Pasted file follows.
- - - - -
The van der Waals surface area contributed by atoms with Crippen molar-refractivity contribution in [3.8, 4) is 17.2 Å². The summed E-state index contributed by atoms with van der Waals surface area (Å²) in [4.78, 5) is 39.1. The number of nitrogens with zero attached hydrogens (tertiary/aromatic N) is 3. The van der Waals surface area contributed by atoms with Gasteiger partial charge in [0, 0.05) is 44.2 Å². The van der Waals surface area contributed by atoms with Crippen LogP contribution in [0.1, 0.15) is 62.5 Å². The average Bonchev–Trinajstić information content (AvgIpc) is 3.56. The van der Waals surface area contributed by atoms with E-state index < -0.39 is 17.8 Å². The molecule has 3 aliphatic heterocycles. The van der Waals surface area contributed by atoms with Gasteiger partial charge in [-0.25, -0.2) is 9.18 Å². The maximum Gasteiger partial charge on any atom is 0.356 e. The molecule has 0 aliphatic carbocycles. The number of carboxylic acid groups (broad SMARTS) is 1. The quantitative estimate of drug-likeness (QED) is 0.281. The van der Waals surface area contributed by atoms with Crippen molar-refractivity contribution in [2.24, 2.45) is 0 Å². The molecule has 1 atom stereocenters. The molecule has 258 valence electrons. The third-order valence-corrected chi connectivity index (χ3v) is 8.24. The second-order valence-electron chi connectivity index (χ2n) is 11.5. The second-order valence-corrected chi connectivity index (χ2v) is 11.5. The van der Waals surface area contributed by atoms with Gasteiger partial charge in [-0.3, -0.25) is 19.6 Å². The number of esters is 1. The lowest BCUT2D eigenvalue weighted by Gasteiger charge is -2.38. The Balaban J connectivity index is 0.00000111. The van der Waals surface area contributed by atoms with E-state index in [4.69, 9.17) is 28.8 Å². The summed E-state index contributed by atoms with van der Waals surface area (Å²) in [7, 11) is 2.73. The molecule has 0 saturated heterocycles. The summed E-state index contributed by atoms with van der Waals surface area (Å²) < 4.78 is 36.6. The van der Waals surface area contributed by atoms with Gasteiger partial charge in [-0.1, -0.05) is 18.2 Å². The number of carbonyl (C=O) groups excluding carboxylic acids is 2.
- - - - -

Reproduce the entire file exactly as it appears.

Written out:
The van der Waals surface area contributed by atoms with Crippen molar-refractivity contribution in [3.8, 4) is 17.2 Å². The summed E-state index contributed by atoms with van der Waals surface area (Å²) in [4.78, 5) is 39.1. The number of nitrogens with zero attached hydrogens (tertiary/aromatic N) is 3. The van der Waals surface area contributed by atoms with Gasteiger partial charge in [0, 0.05) is 44.2 Å². The van der Waals surface area contributed by atoms with Crippen LogP contribution in [0.1, 0.15) is 62.5 Å². The average Bonchev–Trinajstić information content (AvgIpc) is 3.56. The van der Waals surface area contributed by atoms with E-state index < -0.39 is 17.8 Å². The molecule has 3 aliphatic heterocycles. The van der Waals surface area contributed by atoms with Gasteiger partial charge in [-0.25, -0.2) is 9.18 Å². The maximum Gasteiger partial charge on any atom is 0.356 e. The molecule has 0 aliphatic carbocycles. The number of carboxylic acid groups (broad SMARTS) is 1. The quantitative estimate of drug-likeness (QED) is 0.281. The van der Waals surface area contributed by atoms with Crippen molar-refractivity contribution in [2.24, 2.45) is 0 Å². The molecule has 1 atom stereocenters. The molecule has 258 valence electrons. The third-order valence-corrected chi connectivity index (χ3v) is 8.24. The second-order valence-electron chi connectivity index (χ2n) is 11.5. The second-order valence-corrected chi connectivity index (χ2v) is 11.5. The van der Waals surface area contributed by atoms with Gasteiger partial charge in [-0.3, -0.25) is 19.6 Å². The number of esters is 1. The lowest BCUT2D eigenvalue weighted by Gasteiger charge is -2.38. The Balaban J connectivity index is 0.00000111. The van der Waals surface area contributed by atoms with E-state index in [4.69, 9.17) is 28.8 Å². The summed E-state index contributed by atoms with van der Waals surface area (Å²) in [7, 11) is 2.73. The molecule has 0 saturated heterocycles. The summed E-state index contributed by atoms with van der Waals surface area (Å²) < 4.78 is 36.6. The van der Waals surface area contributed by atoms with Gasteiger partial charge in [-0.1, -0.05) is 18.2 Å². The number of carbonyl (C=O) groups excluding carboxylic acids is 2.